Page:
Psyllium powder is ground down psyllium husks to produce a very fine powder. Psyllium is a source of soluble dietary fibre, it expands when mixed with liquid. It can help relieve constipation and diarrhea. Psyllium is used in gluten free baking, as the finely ground husks bind moisture and help make breads rise and less crumbly. You can purchase psyllium husk powder from a supermarket or make your own by using a blender or food processor to ground to a very fine powder.

  • psyllium husks

    Psyllium husks are indigestible and are a source of soluble dietary fibre. They expand when added to liquid and are used to relieve constipation, irritable bowel syndrome and diarrhea. Psyllium is also used in gluten free baking, where the ground husks bind moisture and help make breads less crumbly.

  • pumpkin

    Like all orange pigmented vegetables, pumpkins are rich in beta carotene (vitamin A) and studies show pumpkin contains more than carrots.

  • pumpkin seeds (pepitas)

    Pumpkin seeds or pepitas are an amazing health food, a quarter cup of pumpkin seeds contains nearly half of the recommended daily amount of magnesium. They are small packages full of nutrition (plant based omega 3 fats, zinc, anti-inflammatory benefits). Sprinkle over salads, add to snack bars, granola, smoothies and they can also be ground down to add to grain free baked goods.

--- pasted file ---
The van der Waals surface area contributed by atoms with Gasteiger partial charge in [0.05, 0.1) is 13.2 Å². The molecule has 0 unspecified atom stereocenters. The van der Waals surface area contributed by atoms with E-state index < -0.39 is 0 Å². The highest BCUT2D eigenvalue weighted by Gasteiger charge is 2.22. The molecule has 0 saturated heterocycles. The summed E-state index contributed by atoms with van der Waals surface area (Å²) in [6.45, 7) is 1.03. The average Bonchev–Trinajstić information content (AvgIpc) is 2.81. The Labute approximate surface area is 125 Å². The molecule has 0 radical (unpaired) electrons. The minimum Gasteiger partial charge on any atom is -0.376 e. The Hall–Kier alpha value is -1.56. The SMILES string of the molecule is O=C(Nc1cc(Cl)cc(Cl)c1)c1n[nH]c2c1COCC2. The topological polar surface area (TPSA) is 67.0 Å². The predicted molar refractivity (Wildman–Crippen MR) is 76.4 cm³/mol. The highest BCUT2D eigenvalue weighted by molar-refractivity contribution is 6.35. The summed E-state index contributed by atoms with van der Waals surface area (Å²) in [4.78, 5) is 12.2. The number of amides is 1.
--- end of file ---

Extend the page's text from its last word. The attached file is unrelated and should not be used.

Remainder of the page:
• purple/red skin sweet potato (white flesh)

    The purple red skinned variety of sweet potato with it's white flesh, is the second most popular variety of sweet potato in Australia. It is also know as 'Northern Star'. It isn't as sweet as the most popular golden orange variety and has a nutty flavour. It has a firmer dry flesh and will take a bit longer to cook. It's perfect for people unable to eat nightshade vegetables but would like a white fleshed potato. It isn't high in beta-carotene (vitamin A) like the orange variety.

  • radish(es)

    The radish is an edible root vegetable and is mostly eaten raw as a crunchy salad vegetable. There are many varieties ranging in different flavours, colours, shapes and sizes. The most common are the European radishes (small/round red) and the Daikon Asian radish (large/oblong white). Radishes are high in vitamin C and fibre, they also contain a group of compounds called isothiocyanates, which have been shown to be effective against certain cancers.

  • raspberries

    Raspberries are a perennial fruit with woody stems, they are cultivated to provide both fresh and frozen fruit. Raspberries spoil faster than most berries because of their delicate structure and hollow core. If frozen they will preserve for up to a year. Raspberries are usually quite expensive and purchased as a special treat. They are an excellent source of vitamin C, a source of folate and contain useful amounts of iron and potassium. High in fibre.